Jourová said that “anti-gypsyism, in many cases, [include] the messages we read online, [which] are criminal activities, it is hate speech, which is prohibited by criminal law.”

The EU has signed a code of conduct to combat illegal hate speech online with several tech giants, including Facebook, Microsoft, Twitter and YouTube.

“We will upgrade the responsibility of the platforms regarding the illegal content of this kind, at the end of this year by legislation,” Jourová added.

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Dalli said that “to put more legislation would be defeating the purpose because the legislation is there, we want to make that legislation work.”

The Commissioner added that “the big work comes when we are addressing attitudes, stereotypes, changing cultures, changing mindset,” she added.

“We will promote positive narratives and Roma role model. We will support actions to raise awareness on Roma history and culture, and promote truth and reconciliation,” Dalli told reporters.

COVID-19 and funding

“The COVID-19 pandemic has revealed the extreme exposure of excluded and marginalised Roma communities to both short-term negative health impacts and to medium-term socio-economic impacts,” the Commission plan reads.

Roma settlements, especially in Central and Eastern Europe, are often densely populated with overcrowded households that accommodate several generations of large families and have limited to no access to basic public services, such as garbage collection.

Besides being exposed to a higher risk of infectious diseases, Roma children also have limited access to the internet or electricity, making distance learning impossible.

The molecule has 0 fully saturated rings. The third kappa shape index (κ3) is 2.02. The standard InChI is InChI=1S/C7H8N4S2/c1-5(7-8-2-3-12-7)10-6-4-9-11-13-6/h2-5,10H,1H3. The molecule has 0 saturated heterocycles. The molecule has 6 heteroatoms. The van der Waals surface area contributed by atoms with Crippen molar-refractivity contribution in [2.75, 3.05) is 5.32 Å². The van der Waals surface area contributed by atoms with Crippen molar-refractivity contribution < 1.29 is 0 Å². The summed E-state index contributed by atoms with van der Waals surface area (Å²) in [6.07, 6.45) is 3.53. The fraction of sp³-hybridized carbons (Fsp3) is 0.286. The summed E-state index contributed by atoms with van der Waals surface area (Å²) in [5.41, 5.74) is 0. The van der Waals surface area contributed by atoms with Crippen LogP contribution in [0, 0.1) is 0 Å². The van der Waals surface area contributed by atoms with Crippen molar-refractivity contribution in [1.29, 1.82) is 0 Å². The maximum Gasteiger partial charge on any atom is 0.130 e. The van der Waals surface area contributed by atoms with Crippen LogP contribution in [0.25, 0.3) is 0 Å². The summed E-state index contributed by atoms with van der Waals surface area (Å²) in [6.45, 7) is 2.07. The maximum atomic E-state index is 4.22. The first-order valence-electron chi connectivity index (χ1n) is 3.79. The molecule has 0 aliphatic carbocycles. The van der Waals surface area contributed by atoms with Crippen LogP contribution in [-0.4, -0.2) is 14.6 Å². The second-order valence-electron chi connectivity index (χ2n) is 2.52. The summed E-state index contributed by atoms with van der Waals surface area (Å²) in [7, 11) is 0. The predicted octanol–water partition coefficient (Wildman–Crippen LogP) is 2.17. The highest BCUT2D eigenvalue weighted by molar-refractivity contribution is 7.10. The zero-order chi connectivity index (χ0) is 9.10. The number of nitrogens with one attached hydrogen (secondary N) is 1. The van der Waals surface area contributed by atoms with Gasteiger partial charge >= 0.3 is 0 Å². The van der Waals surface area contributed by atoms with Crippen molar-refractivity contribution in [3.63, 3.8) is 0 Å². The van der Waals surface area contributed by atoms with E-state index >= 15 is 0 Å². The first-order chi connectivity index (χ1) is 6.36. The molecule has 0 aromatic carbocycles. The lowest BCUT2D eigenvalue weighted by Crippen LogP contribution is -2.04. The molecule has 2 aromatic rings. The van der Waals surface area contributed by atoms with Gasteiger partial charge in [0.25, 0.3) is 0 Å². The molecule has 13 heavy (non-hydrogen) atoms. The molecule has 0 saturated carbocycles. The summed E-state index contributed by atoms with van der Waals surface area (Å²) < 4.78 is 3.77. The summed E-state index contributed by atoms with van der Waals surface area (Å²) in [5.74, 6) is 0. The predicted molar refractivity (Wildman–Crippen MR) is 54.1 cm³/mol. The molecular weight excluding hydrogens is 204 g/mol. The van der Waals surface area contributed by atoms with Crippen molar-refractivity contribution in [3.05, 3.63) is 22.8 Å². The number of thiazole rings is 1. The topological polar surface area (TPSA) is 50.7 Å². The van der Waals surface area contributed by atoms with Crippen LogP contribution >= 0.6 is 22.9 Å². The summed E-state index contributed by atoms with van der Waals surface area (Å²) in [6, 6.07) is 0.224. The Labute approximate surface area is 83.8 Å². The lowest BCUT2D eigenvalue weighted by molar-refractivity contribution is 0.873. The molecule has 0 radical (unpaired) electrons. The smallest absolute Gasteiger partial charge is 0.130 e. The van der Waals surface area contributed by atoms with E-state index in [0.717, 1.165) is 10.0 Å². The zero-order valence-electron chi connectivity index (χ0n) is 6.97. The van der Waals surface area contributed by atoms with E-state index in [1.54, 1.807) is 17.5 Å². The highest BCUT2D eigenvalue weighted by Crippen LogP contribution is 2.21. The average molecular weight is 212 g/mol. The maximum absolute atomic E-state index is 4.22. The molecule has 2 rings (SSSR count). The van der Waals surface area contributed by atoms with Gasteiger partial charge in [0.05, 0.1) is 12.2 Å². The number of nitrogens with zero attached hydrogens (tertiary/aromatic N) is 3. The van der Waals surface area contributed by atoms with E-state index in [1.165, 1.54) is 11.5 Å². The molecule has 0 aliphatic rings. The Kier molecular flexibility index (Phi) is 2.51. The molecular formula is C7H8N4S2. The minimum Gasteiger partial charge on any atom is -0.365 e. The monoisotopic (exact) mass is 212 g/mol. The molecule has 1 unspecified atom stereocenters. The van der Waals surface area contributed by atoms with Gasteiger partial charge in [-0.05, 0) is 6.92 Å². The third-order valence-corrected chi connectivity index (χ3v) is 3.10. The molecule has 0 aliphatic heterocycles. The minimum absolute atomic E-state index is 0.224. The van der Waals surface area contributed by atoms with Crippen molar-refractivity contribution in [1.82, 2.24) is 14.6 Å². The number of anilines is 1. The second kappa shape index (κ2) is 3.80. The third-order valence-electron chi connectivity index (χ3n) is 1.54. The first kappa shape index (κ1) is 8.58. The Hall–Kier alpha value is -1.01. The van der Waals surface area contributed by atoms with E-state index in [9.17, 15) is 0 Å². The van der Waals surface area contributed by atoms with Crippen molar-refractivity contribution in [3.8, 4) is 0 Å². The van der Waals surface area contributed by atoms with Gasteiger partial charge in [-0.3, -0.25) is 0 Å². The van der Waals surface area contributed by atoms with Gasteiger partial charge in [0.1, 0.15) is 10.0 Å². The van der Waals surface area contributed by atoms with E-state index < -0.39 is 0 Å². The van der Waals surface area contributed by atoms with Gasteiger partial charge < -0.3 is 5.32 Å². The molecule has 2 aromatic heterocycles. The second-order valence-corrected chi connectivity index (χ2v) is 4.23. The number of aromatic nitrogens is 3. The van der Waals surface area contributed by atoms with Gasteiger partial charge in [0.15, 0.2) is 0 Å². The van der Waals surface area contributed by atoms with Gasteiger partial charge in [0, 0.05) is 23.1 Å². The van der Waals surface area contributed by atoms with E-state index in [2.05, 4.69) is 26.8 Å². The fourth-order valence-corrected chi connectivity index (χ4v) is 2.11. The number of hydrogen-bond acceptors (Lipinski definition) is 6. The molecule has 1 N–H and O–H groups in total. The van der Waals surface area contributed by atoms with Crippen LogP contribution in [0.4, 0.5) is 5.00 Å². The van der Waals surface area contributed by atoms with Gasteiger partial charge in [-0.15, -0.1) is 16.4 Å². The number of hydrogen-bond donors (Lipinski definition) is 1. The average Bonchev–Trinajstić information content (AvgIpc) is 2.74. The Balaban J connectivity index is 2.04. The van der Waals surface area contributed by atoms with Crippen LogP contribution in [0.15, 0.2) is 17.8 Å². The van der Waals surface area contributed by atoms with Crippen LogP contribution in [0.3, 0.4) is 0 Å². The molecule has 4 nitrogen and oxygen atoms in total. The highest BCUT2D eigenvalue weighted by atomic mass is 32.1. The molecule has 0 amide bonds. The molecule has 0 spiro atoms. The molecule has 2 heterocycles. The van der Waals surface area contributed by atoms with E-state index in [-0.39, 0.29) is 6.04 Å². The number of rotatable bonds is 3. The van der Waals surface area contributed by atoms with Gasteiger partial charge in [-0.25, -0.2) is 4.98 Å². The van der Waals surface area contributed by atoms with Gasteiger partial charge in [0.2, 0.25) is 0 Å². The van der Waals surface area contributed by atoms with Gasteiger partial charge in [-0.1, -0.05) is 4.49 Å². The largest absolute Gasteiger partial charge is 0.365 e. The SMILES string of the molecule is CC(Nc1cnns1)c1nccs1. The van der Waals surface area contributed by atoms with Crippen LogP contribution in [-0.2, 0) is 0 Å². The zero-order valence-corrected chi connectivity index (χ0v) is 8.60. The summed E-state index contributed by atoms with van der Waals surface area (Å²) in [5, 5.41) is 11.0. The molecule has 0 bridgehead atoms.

The Commission’s plan encouraged member states to use Union funds to promote Roma inclusion alongside calling on EU countries to ensure that €672.5 billion to be borrowed from the financial markets for recovery “foster the inclusion of vulnerable groups, including Roma and other people with a minority racial or ethnic background.”

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With only 43% of Roma in employment, the Commission also emphasised the economic rationale for Roma inclusion.

Without education and labour market participation, “we would be just passive and waiting for that new generation of unemployed adults,” Jourová said. “We cannot afford to waste the labour force, we cannot afford to waste the talents, so what we are proposing has a very strong economic sense.”

The EU executive’s strategy would see the FRA carry out a regular Roma survey every four years starting from 2020. This should address what critics say is the often lacking and incomplete data on the situation of Roma in the bloc.

The Commission would like to see member states adopt the plan this year, but no later than in the first half of 2021, with national inclusion strategies for the minority to be put together the same year.

[Edited by Zoran Radosavljevic]